The Banshee Raiders | By: Dallas Releford | | Category: Short Story - Horror Bookmark and Share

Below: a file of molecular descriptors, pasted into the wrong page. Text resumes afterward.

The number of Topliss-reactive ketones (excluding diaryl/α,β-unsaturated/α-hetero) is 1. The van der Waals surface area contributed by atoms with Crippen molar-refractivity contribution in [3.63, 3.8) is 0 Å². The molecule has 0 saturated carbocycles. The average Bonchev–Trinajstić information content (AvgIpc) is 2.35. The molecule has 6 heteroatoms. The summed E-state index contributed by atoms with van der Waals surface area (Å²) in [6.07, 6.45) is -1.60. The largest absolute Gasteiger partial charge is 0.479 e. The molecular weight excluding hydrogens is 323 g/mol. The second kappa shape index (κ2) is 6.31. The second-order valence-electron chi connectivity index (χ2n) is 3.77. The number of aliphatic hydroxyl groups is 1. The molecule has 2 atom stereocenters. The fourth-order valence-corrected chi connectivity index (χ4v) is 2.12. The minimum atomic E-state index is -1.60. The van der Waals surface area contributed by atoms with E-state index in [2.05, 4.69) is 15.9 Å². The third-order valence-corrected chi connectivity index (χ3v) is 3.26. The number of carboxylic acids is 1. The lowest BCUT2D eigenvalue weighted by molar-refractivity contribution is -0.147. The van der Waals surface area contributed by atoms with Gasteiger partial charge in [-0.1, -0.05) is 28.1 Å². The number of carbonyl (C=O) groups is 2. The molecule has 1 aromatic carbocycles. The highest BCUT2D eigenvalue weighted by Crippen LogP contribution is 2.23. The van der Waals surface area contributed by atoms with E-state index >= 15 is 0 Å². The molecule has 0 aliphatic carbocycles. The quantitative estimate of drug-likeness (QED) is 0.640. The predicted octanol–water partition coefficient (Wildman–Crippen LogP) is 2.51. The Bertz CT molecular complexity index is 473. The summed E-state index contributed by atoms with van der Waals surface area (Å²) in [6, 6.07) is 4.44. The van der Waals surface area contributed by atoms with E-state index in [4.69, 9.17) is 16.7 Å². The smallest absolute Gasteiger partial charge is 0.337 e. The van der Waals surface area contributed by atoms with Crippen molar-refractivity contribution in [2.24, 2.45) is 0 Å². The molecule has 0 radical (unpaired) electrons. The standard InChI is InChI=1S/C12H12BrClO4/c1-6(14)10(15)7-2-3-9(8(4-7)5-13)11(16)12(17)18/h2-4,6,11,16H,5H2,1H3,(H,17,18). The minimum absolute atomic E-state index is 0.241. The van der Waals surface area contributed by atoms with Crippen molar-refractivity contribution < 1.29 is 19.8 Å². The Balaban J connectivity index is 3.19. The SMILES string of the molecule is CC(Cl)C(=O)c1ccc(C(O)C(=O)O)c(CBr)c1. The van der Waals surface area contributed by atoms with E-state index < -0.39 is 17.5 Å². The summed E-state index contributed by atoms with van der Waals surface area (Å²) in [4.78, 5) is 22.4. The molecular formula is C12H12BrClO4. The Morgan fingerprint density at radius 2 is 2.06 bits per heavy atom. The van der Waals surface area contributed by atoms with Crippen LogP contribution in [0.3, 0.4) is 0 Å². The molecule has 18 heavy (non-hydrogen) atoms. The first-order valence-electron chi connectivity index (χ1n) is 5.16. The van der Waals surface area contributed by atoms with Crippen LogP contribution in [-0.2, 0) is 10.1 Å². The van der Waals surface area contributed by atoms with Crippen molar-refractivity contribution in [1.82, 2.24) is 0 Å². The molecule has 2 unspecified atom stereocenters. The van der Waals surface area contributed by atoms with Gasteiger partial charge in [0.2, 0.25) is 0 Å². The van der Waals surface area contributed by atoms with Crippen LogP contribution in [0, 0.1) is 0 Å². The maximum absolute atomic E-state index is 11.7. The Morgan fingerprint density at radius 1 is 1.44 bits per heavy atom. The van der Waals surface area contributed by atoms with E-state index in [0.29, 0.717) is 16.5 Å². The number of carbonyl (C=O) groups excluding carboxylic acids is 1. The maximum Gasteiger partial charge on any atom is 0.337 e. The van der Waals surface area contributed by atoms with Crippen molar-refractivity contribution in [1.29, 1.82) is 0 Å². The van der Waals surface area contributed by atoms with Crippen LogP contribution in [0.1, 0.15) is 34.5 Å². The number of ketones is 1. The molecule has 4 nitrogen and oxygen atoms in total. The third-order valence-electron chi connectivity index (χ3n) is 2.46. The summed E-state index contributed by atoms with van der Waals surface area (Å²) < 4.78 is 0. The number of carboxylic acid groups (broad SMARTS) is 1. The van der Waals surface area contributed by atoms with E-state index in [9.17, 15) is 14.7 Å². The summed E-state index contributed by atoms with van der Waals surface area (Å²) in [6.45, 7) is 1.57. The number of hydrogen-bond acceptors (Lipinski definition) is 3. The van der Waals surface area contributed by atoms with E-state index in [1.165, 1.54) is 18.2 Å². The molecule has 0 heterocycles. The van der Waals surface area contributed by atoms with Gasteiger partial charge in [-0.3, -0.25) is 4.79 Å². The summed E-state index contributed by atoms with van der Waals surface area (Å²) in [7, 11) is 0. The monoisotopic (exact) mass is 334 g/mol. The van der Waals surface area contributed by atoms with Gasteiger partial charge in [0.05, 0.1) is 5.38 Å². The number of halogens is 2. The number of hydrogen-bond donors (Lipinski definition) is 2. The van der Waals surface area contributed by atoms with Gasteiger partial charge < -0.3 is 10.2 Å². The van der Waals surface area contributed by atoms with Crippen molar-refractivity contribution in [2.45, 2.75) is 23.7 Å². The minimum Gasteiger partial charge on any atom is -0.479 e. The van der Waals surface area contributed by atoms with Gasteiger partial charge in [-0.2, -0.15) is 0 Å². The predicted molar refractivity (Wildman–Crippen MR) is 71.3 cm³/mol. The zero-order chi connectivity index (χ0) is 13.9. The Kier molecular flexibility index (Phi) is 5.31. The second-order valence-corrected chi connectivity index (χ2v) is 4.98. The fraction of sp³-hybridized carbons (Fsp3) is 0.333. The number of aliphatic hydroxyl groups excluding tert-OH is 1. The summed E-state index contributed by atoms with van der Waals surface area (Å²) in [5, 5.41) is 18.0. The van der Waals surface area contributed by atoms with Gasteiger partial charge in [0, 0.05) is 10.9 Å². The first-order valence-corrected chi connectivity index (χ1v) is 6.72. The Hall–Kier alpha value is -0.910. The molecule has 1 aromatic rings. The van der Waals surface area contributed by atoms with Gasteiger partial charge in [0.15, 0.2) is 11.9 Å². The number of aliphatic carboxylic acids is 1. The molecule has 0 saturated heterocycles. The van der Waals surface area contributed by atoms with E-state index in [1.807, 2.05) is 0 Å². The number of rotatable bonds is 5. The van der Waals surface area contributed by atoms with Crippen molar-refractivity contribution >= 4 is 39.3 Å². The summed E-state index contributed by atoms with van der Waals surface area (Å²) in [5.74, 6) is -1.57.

The Banshee Raiders